Monsters vs Aliens

Jaunty, jokey, and absolutely bursting with visual energy, “Monsters vs Aliens” is unquestionably a treat. If it had a more substantial story, it could be a classic. As it stands, it’s a shrewd, fast-paced confection that takes full advantage of its 3D presentation (you should definitely see it that way) and offers plenty for kids and adults to laugh at.

The plot is impossibly simple. When an alien being named Gallaxhar (voice of Rainn Wilson) threatens Earth, the U.S. government (why do WE always have to be the ones to respond?!) unleashes its secret weapon: a squad of monsters that the military has been hiding for decades. The point has always been to keep these monsters from harming the general populace; now there’s no alternative but to set ’em loose and let ’em fight the aliens.

Naturally, these are pretty tame monsters anyway, fearsome only in their appearance, genetic makeup, and/or size. The latest addition to the team is Susan Murphy (Reese Witherspoon), who was hit by a meteor on her wedding day and subsequently grew to some 50 feet in height. The monster division of the U.S. Army, led by Gen. W.R. Monger (Kiefer Sutherland), captured her, dubbed her Ginormica (all monsters need cool names), and locked her up with her fellow freaks.

These include Dr. Cockroach (Hugh Laurie), a mad scientist who’s now part bug; Missing Link (Will Arnett), a mammalian-reptilian-human hybrid who fancies himself something of a ladies’ man; B.O.B. (Seth Rogen), a cheerful gelatinous blob who has no brain and has found he doesn’t need one; and Insectosaurus, a 300-foot furry bug with a Godzilla roar and no harmful agenda whatsoever.

Despite the apocalyptic trappings — Earth is threatened! There are monsters afoot! — the film is completely focused on adventure and comedy, not scares. (The villain is voiced by Dwight from “The Office,” for crying out loud.) An action scene set on the Golden Gate Bridge is thrillingly rendered, with many people imperiled but no one hurt. That’s an important distinction in a kids’ movie. These are the fun kind of aliens and monsters, not the dangerous kind.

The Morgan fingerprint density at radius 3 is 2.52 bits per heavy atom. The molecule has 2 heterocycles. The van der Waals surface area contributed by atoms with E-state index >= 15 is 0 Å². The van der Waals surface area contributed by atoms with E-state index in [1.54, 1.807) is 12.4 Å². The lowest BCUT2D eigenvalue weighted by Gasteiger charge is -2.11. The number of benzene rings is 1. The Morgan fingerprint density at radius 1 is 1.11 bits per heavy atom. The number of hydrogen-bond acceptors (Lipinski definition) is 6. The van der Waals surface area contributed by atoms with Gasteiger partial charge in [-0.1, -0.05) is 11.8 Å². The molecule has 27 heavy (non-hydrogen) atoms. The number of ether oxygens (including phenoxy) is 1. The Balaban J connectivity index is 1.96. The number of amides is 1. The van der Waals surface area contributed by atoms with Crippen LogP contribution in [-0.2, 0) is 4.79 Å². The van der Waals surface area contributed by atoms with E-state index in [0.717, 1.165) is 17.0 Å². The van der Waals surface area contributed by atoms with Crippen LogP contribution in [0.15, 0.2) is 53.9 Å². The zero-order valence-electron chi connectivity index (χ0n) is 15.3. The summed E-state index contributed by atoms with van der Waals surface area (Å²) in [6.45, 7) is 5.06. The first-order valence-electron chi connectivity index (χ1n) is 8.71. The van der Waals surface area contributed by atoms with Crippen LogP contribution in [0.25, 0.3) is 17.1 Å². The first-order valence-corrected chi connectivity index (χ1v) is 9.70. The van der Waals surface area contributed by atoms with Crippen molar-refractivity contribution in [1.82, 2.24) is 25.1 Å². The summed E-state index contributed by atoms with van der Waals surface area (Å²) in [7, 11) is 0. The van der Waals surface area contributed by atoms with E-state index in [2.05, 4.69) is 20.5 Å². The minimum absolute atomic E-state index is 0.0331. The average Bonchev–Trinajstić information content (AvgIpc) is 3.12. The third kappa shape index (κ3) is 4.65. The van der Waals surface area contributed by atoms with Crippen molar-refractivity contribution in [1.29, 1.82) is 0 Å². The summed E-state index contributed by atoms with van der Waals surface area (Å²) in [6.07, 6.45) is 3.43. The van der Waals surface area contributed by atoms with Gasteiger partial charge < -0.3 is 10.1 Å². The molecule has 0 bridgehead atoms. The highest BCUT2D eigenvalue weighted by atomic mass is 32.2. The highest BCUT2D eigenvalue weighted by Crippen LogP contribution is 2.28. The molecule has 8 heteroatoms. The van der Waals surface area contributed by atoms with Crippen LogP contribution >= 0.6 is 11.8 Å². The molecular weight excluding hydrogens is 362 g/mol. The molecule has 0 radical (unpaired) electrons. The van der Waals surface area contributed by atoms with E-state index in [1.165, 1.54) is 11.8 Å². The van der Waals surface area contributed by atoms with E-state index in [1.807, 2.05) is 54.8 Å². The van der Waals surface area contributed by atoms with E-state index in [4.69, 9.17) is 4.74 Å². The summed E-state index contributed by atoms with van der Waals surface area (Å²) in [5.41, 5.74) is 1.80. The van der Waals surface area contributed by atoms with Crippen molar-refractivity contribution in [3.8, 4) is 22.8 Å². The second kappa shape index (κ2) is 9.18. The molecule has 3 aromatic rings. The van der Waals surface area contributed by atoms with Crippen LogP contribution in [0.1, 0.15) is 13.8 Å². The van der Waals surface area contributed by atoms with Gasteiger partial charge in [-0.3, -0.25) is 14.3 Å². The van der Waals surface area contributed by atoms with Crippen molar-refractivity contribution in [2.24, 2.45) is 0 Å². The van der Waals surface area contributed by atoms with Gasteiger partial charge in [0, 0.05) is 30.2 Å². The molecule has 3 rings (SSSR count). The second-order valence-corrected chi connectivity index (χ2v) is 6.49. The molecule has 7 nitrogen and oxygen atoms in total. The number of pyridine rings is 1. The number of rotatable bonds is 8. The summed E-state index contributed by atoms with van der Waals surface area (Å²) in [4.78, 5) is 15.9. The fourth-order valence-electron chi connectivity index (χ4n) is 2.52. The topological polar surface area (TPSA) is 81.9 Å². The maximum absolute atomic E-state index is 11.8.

The screenplay is credited to five people whose combined writing credentials include “The Simpsons,” “King of the Hill,” “The Larry Sanders Show,” and “Kung Fu Panda,” and the directors, Rob Letterman and Conrad Vernon, made “Shark Tale” and “Shrek 2,” respectively. I don’t know why five people were needed to tell a story this slight, but the script is fairly well packed with subtle references to everything from “Dr. Strangelove” to “E.T.” There are also clever running gags that spoof sci-fi cliches (including an obtrusive identity-confirmation device that goes beyond merely scanning your retina), and nerdy jokes like the exclamation “By Hawking’s chair!”

The lively voice work (including Stephen Colbert as an idiot U.S. president who looks like Gregory Peck in “To Kill a Mockingbird”) is excellent all around. What the film lacks that keeps it from being particularly memorable is subtext. Why not explore the fact that these “monsters” are nice creatures who only LOOK terrible? Why not give them goals greater than simply gaining freedom from the government holding facility? Only Susan/Ginormica has a character arc, as she gains confidence to be her own person and not live in the shadow of her fiance (a preening weatherman voiced by Paul Rudd). Surely there’s room for the supporting characters to grow, too, and not just in size.

B (1 hr., 34 min.; PG, a few crude jokes.)